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Miserable America

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It was growing up in L.A that had always set his family apart from others. Of course, there were others who practiced religion as they did, but they were few and far between in their community. Even with this in mind, they insisted on sending him to a Catholic school even though it was two hours from their home. For years he’d tried reasoning with them, trying to convince them by saying he could still get high marks if he attended a public school that was closer to them. His parents brushed it off and said that St. Catherine’s would always be the best fit for Joba in any given situation. Once he hit his freshman year, he gave up trying to transfer to a closer school. If his parents hadn’t budged by then, they never would.

Starting his senior year was a challenge for all of them. The summer had brought a lot of changes after his parents found out about his plans to become a musician. His mother battered him for days, asking him what his life would come to if he actually pursued music.

“Russell, I don’t want you to pursue that kind of career because most of the men in that industry become homosexual pedophiles who live depraved lives of hurting young boys like you,” she said with tears misting her eyes as they drove to St. C’s for orientation only days before school began. Joba’s jaw clenched as he listened to her talk about musicians like David Bowie and Kurt Cobain succumbing to the ‘Dangerous Homosexual Lifestyle’, disrespectfully declaring their music the work of Satan. Joba knows if his dad had been in the car it would’ve been so much worse, as he would’ve pulled up conspiracy theories that talked about 2018 being the end times prophesied in the book of Revelation. He knew his parents lived in fear of something they would never get to know.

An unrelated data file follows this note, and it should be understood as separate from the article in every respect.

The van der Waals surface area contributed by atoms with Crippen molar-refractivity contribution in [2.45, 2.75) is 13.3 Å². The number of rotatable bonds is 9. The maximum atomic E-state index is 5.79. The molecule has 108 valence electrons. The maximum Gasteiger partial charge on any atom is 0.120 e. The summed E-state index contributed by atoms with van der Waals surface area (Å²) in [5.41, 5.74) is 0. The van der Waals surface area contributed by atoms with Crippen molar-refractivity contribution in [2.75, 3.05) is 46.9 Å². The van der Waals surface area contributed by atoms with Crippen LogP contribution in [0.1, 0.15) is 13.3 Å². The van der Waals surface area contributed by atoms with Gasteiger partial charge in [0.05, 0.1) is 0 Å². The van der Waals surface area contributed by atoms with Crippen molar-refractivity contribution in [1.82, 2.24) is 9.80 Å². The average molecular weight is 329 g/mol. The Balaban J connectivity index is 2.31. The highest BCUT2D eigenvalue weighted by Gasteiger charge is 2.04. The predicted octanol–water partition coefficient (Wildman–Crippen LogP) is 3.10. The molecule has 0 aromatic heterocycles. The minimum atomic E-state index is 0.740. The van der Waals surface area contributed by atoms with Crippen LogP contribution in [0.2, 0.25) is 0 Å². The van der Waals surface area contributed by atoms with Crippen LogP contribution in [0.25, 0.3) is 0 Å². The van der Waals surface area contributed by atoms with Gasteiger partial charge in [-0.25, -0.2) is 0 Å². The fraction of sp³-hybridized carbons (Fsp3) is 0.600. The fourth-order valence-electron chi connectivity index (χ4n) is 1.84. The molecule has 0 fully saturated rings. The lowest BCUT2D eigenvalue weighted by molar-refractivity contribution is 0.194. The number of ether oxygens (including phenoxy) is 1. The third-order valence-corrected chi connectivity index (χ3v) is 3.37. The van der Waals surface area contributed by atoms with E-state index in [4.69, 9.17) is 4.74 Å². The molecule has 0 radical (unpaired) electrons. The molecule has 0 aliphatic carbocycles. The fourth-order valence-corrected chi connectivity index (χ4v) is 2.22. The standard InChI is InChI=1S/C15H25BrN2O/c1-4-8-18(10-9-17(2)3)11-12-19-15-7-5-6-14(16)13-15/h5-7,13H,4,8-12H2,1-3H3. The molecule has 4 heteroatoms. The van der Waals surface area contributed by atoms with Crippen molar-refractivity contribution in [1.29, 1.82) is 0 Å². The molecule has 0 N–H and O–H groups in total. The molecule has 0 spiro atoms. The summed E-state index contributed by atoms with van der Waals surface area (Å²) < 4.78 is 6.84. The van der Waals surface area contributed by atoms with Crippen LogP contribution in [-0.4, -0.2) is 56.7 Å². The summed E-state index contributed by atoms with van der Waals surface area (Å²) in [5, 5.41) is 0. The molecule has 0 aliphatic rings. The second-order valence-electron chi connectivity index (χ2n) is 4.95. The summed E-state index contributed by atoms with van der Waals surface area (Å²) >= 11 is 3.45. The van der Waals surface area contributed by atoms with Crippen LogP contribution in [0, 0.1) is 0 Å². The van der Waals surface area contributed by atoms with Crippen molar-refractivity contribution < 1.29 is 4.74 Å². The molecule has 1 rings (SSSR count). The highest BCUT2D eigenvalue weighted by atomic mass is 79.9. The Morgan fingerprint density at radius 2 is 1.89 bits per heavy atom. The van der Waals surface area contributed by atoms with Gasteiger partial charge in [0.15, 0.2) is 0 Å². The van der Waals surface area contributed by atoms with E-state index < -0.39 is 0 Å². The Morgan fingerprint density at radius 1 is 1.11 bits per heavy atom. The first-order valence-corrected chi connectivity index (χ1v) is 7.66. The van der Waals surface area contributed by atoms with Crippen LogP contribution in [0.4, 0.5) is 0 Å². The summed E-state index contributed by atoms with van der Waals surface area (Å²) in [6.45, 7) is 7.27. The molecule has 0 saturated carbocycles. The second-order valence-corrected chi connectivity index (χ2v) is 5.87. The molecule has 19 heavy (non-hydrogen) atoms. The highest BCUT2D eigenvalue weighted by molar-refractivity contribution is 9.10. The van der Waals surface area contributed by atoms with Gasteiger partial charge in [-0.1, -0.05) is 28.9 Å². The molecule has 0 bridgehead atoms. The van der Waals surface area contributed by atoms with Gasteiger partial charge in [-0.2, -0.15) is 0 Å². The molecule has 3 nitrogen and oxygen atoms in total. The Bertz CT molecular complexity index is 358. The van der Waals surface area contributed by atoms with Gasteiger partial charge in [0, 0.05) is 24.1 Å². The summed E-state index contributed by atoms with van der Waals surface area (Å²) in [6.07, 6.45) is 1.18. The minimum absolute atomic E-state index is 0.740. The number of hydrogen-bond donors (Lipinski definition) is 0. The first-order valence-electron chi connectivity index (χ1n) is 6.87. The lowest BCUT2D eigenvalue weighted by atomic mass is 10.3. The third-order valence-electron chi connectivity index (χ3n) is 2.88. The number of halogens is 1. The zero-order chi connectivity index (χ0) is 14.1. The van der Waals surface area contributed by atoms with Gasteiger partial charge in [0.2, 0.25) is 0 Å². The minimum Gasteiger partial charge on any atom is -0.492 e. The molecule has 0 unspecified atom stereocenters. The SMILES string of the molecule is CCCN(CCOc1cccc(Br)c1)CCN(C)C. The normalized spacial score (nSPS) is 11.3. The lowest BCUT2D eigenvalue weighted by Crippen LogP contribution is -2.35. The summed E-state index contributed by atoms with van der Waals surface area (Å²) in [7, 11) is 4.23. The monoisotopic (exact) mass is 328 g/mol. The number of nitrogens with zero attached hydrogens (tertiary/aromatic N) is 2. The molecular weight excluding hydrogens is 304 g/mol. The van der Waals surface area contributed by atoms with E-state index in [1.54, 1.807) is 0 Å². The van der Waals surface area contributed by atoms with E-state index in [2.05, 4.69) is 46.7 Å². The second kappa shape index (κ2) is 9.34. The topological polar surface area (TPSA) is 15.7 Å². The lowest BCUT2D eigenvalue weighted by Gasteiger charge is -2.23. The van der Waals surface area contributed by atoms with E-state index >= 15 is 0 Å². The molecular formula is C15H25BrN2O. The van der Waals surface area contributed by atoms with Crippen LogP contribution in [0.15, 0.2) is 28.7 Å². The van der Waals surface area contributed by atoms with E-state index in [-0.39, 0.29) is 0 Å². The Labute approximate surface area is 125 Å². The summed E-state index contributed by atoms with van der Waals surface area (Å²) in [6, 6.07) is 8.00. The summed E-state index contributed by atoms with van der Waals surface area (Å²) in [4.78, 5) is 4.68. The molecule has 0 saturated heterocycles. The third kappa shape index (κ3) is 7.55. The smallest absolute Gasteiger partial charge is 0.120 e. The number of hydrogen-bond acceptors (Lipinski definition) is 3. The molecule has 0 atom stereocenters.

Joba remembers believing the bible to the fullest extent when he was a child, taking to heart the messages and “truths” preached every Sunday in a building full of hateful bigots. He didn’t know then that their “truths” meant hating people for something they couldn’t change was okay. He tries to think back on the moment when he realized that it really wasn’t something he could support, but his memory fails.

“Are you excited to see if you have any new classmates?” his mom asks, peering into his blue eyes from the front seat. He raises them, making eye contact with her for a fraction of a second before averting his gaze outside to all the cars passing them.

“Oh, uh… yeah, sure.”

He knows it’s not a solid answer and keeps his gaze averted, knowing she’s probably pursed her lips and is thinking of a way to get him to talk more. They pass by the school’s sister church, sitting high and proud on a hill that overlooks a bigger neighborhood. He knows it’s not a super well-off neighborhood and that the majority of the kids who live there go to the public school that’s a couple of blocks away. The car comes to a stop and his mom parks, unbuckles her seatbelt and gets out of the car. He follows suit, unbuckling his seatbelt and exiting the car before following her into the school. The halls are mostly empty, save for a couple of trophy cases brimming with varsity soccer trophies and ribbons from other various sports that Joba’s never had a desire to play. They get to the end of the long corridor and turn into the cafeteria. There are tables lining every side of it with teachers seated behind them, talking to parents and getting them up-to-date with their separate curriculums.